BACKGROUND: Canine babesiosis caused by Babesia rossi, transmitted by Haemaphysalis elliptica in South Africa, has also
been reported from Nigeria. Although H. leachi (sensu lato) is widespread in sub-Saharan Africa, published literature on
the occurrence of canine babesiosis is meagre. It has been postulated that the genotype of Babesia rossi Erythrocyte
Membrane Antigen 1 (BrEMA1) may be linked to virulence of the specific isolate. The primary objective of this study
was to detect and characterise tick-borne pathogens in dogs presented to a veterinary hospital using molecular
techniques. In B. rossi-positive specimens, we aimed to determine whether the BrEMA1 gene occurred and to
compare genotypes with those found in other isolates. Lastly, we wished to identify the tick species that were
recovered from the sampled dogs.
METHODS: Blood specimens (n = 100) were collected during January to March 2010 from domestic dogs
presented at an animal hospital in Jos, Plateau State, Nigeria. They were screened for the presence of Babesia/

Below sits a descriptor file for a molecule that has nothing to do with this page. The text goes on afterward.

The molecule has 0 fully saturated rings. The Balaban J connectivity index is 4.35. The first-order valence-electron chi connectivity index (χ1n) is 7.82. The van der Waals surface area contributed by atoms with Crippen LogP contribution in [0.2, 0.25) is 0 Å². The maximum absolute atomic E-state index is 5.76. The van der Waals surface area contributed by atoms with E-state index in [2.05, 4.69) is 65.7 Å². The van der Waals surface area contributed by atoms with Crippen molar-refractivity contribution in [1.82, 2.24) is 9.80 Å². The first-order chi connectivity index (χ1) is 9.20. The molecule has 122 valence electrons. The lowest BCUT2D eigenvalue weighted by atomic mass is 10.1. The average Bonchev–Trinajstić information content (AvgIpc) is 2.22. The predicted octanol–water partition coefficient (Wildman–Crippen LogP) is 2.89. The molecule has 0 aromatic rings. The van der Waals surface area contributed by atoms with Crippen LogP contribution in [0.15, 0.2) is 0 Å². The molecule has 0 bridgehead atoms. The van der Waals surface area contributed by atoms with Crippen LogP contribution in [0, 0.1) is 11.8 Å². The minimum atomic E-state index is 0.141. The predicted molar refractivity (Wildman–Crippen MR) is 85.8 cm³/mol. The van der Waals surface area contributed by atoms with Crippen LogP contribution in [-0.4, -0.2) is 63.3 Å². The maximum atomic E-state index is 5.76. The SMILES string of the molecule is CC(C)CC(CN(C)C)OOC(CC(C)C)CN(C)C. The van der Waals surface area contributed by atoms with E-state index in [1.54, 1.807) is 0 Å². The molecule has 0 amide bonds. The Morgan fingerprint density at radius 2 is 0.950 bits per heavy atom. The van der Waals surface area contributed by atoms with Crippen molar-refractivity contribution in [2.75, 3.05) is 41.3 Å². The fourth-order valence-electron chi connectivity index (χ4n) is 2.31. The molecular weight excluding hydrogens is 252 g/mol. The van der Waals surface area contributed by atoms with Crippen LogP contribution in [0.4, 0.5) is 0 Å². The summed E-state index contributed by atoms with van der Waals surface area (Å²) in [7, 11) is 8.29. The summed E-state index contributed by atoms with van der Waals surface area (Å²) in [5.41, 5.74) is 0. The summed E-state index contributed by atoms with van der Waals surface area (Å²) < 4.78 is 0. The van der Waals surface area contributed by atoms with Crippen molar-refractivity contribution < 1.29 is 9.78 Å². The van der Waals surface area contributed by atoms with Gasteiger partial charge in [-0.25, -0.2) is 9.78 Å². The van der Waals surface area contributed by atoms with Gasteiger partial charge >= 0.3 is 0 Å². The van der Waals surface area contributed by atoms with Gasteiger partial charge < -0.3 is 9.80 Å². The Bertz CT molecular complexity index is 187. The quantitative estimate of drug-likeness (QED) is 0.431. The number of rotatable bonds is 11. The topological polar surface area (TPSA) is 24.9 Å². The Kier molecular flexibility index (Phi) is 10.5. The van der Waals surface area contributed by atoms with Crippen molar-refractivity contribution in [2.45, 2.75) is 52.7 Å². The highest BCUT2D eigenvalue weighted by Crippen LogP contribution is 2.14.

Theileria and Ehrlichia/Anaplasma genomic DNA using PCR and Reverse Line Blot (RLB) assays. Positive B. rossi
specimens were tested for the presence of the BrEMA1gene using an RT-PCR. In addition, ticks were collected
from dogs found to be infested during sampling.
RESULTS: On RLB, 72 (72%) of the specimens were positive for one or more haemoparasites. Of the positive
specimens, 38 (53%) were infected with B. rossi; 9 (13%) with Theileria sp. (sable); 5 (7%) with either Ehrlichia
canis or Anaplasma sp. Omatjenne, respectively; 3 (4%) with Theileria equi; and 1 (1%) with B. vogeli and E.
ruminantium, respectively. Co-infections were detected in 13 (18%) of the specimens. Results of RT-PCR
screening for the BrEMA1 gene were negative. A total of 146 ticks belonging to 8 species were collected
and identified: Rhipicephalus sanguineus 107 (73%), Haemaphysalis leachi (sensu stricto) 27 (18%), R. turanicus
3 (2%), and Amblyomma variegatum, H. elliptica, R. lunulatus, R. muhsamae and R. senegalensis 1 (1%), respectively.
CONCLUSIONS: Up to 8 tick-borne pathogens possibly occur in the dog population at Jos, with B. rossi being the most
prevalent. The absence of the BrEMA1 gene suggests that B. rossi occurring in that area may be less virulent than South